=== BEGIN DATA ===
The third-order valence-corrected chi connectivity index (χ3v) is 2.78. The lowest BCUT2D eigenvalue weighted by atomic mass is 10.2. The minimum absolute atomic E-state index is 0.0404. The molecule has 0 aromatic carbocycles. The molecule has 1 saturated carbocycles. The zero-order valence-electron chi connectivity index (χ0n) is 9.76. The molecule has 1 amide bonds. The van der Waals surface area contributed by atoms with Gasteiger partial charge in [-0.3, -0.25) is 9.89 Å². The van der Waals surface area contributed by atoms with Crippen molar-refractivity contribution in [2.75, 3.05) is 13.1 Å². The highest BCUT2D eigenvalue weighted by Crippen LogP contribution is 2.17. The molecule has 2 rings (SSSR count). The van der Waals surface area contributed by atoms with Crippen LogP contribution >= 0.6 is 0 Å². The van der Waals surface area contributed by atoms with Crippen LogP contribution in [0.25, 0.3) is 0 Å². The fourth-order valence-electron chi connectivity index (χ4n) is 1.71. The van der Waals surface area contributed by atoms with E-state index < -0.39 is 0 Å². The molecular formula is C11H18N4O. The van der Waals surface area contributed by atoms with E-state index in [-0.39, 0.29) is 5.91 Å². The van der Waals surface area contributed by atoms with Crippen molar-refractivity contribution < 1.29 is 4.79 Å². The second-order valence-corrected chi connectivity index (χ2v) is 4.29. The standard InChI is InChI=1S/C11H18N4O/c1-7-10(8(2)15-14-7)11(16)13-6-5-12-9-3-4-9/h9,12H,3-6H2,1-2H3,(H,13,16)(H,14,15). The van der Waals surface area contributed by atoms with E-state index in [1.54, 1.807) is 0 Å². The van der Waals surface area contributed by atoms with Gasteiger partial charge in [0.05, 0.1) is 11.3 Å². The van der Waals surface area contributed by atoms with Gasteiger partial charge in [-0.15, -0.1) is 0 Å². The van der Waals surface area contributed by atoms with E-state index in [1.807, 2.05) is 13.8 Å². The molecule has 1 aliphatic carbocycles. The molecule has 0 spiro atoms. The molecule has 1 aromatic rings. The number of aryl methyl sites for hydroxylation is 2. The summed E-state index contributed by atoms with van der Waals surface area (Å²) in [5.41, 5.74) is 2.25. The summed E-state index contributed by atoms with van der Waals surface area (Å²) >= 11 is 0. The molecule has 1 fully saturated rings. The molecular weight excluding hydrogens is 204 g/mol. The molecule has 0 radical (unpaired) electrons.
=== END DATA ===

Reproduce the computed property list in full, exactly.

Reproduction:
The third-order valence-corrected chi connectivity index (χ3v) is 2.78. The lowest BCUT2D eigenvalue weighted by atomic mass is 10.2. The minimum absolute atomic E-state index is 0.0404. The molecule has 0 aromatic carbocycles. The molecule has 1 saturated carbocycles. The zero-order valence-electron chi connectivity index (χ0n) is 9.76. The molecule has 1 amide bonds. The van der Waals surface area contributed by atoms with Gasteiger partial charge in [-0.3, -0.25) is 9.89 Å². The van der Waals surface area contributed by atoms with Crippen molar-refractivity contribution in [2.75, 3.05) is 13.1 Å². The highest BCUT2D eigenvalue weighted by Crippen LogP contribution is 2.17. The molecule has 2 rings (SSSR count). The van der Waals surface area contributed by atoms with Crippen LogP contribution >= 0.6 is 0 Å². The van der Waals surface area contributed by atoms with Crippen LogP contribution in [0.25, 0.3) is 0 Å². The fourth-order valence-electron chi connectivity index (χ4n) is 1.71. The van der Waals surface area contributed by atoms with E-state index < -0.39 is 0 Å². The molecular formula is C11H18N4O. The van der Waals surface area contributed by atoms with E-state index in [-0.39, 0.29) is 5.91 Å². The van der Waals surface area contributed by atoms with Crippen molar-refractivity contribution < 1.29 is 4.79 Å². The second-order valence-corrected chi connectivity index (χ2v) is 4.29. The standard InChI is InChI=1S/C11H18N4O/c1-7-10(8(2)15-14-7)11(16)13-6-5-12-9-3-4-9/h9,12H,3-6H2,1-2H3,(H,13,16)(H,14,15). The van der Waals surface area contributed by atoms with E-state index in [1.54, 1.807) is 0 Å². The van der Waals surface area contributed by atoms with Gasteiger partial charge in [0.05, 0.1) is 11.3 Å². The van der Waals surface area contributed by atoms with Gasteiger partial charge in [-0.15, -0.1) is 0 Å². The van der Waals surface area contributed by atoms with E-state index in [1.807, 2.05) is 13.8 Å². The molecule has 1 aliphatic carbocycles. The molecule has 0 spiro atoms. The molecule has 1 aromatic rings. The number of aryl methyl sites for hydroxylation is 2. The summed E-state index contributed by atoms with van der Waals surface area (Å²) in [5.41, 5.74) is 2.25. The summed E-state index contributed by atoms with van der Waals surface area (Å²) >= 11 is 0. The molecule has 1 fully saturated rings. The molecular weight excluding hydrogens is 204 g/mol. The molecule has 0 radical (unpaired) electrons.